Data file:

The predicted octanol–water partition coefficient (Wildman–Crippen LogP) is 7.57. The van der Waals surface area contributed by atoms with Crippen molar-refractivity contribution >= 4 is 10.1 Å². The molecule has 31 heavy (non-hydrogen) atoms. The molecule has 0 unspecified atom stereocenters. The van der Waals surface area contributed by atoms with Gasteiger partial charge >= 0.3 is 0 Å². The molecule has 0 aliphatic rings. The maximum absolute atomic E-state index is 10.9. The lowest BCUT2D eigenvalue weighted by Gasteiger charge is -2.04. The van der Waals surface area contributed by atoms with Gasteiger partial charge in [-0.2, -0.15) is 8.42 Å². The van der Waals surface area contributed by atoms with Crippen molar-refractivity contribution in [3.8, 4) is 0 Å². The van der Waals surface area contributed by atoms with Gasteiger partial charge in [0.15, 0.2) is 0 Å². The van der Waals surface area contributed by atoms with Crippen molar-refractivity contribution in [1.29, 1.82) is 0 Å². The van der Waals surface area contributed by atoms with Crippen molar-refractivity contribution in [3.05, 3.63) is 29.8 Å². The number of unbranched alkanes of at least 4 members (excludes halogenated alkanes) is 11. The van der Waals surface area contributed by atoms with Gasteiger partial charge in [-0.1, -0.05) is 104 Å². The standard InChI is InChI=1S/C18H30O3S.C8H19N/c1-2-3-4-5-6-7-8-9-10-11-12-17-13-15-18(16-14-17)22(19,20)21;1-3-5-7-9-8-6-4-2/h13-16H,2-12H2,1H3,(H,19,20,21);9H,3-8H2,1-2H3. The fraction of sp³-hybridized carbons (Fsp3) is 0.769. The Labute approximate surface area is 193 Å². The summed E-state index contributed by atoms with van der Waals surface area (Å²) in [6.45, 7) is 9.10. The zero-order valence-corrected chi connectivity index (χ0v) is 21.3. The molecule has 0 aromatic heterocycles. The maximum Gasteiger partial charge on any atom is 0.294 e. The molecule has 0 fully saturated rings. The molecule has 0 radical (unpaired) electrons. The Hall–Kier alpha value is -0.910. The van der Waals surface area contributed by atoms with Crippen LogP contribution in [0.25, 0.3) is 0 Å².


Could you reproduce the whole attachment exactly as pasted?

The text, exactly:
The predicted octanol–water partition coefficient (Wildman–Crippen LogP) is 7.57. The van der Waals surface area contributed by atoms with Crippen molar-refractivity contribution >= 4 is 10.1 Å². The molecule has 31 heavy (non-hydrogen) atoms. The molecule has 0 unspecified atom stereocenters. The van der Waals surface area contributed by atoms with Gasteiger partial charge >= 0.3 is 0 Å². The molecule has 0 aliphatic rings. The maximum absolute atomic E-state index is 10.9. The lowest BCUT2D eigenvalue weighted by Gasteiger charge is -2.04. The van der Waals surface area contributed by atoms with Gasteiger partial charge in [-0.2, -0.15) is 8.42 Å². The van der Waals surface area contributed by atoms with Crippen molar-refractivity contribution in [3.8, 4) is 0 Å². The van der Waals surface area contributed by atoms with Gasteiger partial charge in [0.15, 0.2) is 0 Å². The van der Waals surface area contributed by atoms with Crippen molar-refractivity contribution in [1.29, 1.82) is 0 Å². The van der Waals surface area contributed by atoms with Crippen molar-refractivity contribution in [3.05, 3.63) is 29.8 Å². The number of unbranched alkanes of at least 4 members (excludes halogenated alkanes) is 11. The van der Waals surface area contributed by atoms with Gasteiger partial charge in [-0.1, -0.05) is 104 Å². The standard InChI is InChI=1S/C18H30O3S.C8H19N/c1-2-3-4-5-6-7-8-9-10-11-12-17-13-15-18(16-14-17)22(19,20)21;1-3-5-7-9-8-6-4-2/h13-16H,2-12H2,1H3,(H,19,20,21);9H,3-8H2,1-2H3. The fraction of sp³-hybridized carbons (Fsp3) is 0.769. The Labute approximate surface area is 193 Å². The summed E-state index contributed by atoms with van der Waals surface area (Å²) in [6.45, 7) is 9.10. The zero-order valence-corrected chi connectivity index (χ0v) is 21.3. The molecule has 0 aromatic heterocycles. The maximum Gasteiger partial charge on any atom is 0.294 e. The molecule has 0 fully saturated rings. The molecule has 0 radical (unpaired) electrons. The Hall–Kier alpha value is -0.910. The van der Waals surface area contributed by atoms with Crippen LogP contribution in [0.25, 0.3) is 0 Å².